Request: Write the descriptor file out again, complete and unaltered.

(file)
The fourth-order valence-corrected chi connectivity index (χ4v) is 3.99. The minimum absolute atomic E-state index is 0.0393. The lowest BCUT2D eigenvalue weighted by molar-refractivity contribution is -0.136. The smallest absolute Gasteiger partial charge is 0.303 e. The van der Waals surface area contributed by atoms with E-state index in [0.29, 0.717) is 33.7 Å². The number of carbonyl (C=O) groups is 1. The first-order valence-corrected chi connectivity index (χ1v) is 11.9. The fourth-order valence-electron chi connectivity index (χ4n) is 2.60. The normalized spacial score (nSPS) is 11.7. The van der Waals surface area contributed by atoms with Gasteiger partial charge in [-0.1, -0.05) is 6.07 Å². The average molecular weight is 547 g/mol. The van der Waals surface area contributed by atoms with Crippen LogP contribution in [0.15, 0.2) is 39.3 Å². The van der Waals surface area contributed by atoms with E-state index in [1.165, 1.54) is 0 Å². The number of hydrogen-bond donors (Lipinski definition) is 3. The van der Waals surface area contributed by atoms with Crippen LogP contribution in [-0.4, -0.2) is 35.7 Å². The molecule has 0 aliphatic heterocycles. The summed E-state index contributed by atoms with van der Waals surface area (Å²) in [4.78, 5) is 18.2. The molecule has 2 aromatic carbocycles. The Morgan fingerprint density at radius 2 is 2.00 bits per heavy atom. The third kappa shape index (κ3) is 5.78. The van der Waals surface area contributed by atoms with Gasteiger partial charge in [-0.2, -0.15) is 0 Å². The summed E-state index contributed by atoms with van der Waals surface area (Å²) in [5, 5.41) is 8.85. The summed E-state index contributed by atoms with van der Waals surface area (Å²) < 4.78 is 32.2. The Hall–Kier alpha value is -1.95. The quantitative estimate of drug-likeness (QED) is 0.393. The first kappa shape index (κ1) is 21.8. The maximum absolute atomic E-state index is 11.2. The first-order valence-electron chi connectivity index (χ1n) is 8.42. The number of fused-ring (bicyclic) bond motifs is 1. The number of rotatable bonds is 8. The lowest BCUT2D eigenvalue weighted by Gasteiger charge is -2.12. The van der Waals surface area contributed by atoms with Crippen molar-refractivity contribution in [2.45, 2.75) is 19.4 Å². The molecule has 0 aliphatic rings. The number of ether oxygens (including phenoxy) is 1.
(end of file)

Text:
The fourth-order valence-corrected chi connectivity index (χ4v) is 3.99. The minimum absolute atomic E-state index is 0.0393. The lowest BCUT2D eigenvalue weighted by molar-refractivity contribution is -0.136. The smallest absolute Gasteiger partial charge is 0.303 e. The van der Waals surface area contributed by atoms with E-state index in [0.29, 0.717) is 33.7 Å². The number of carbonyl (C=O) groups is 1. The first-order valence-corrected chi connectivity index (χ1v) is 11.9. The fourth-order valence-electron chi connectivity index (χ4n) is 2.60. The normalized spacial score (nSPS) is 11.7. The van der Waals surface area contributed by atoms with Gasteiger partial charge in [-0.1, -0.05) is 6.07 Å². The average molecular weight is 547 g/mol. The van der Waals surface area contributed by atoms with Crippen LogP contribution in [0.15, 0.2) is 39.3 Å². The van der Waals surface area contributed by atoms with E-state index in [1.165, 1.54) is 0 Å². The number of hydrogen-bond donors (Lipinski definition) is 3. The van der Waals surface area contributed by atoms with Crippen LogP contribution in [-0.4, -0.2) is 35.7 Å². The molecule has 0 aliphatic heterocycles. The summed E-state index contributed by atoms with van der Waals surface area (Å²) in [4.78, 5) is 18.2. The molecule has 2 aromatic carbocycles. The Morgan fingerprint density at radius 2 is 2.00 bits per heavy atom. The third kappa shape index (κ3) is 5.78. The van der Waals surface area contributed by atoms with Gasteiger partial charge in [-0.2, -0.15) is 0 Å². The summed E-state index contributed by atoms with van der Waals surface area (Å²) in [5, 5.41) is 8.85. The summed E-state index contributed by atoms with van der Waals surface area (Å²) < 4.78 is 32.2. The Hall–Kier alpha value is -1.95. The quantitative estimate of drug-likeness (QED) is 0.393. The first kappa shape index (κ1) is 21.8. The maximum absolute atomic E-state index is 11.2. The first-order valence-electron chi connectivity index (χ1n) is 8.42. The number of fused-ring (bicyclic) bond motifs is 1. The number of rotatable bonds is 8. The lowest BCUT2D eigenvalue weighted by Gasteiger charge is -2.12. The van der Waals surface area contributed by atoms with Crippen molar-refractivity contribution in [2.45, 2.75) is 19.4 Å². The molecule has 0 aliphatic rings. The number of ether oxygens (including phenoxy) is 1.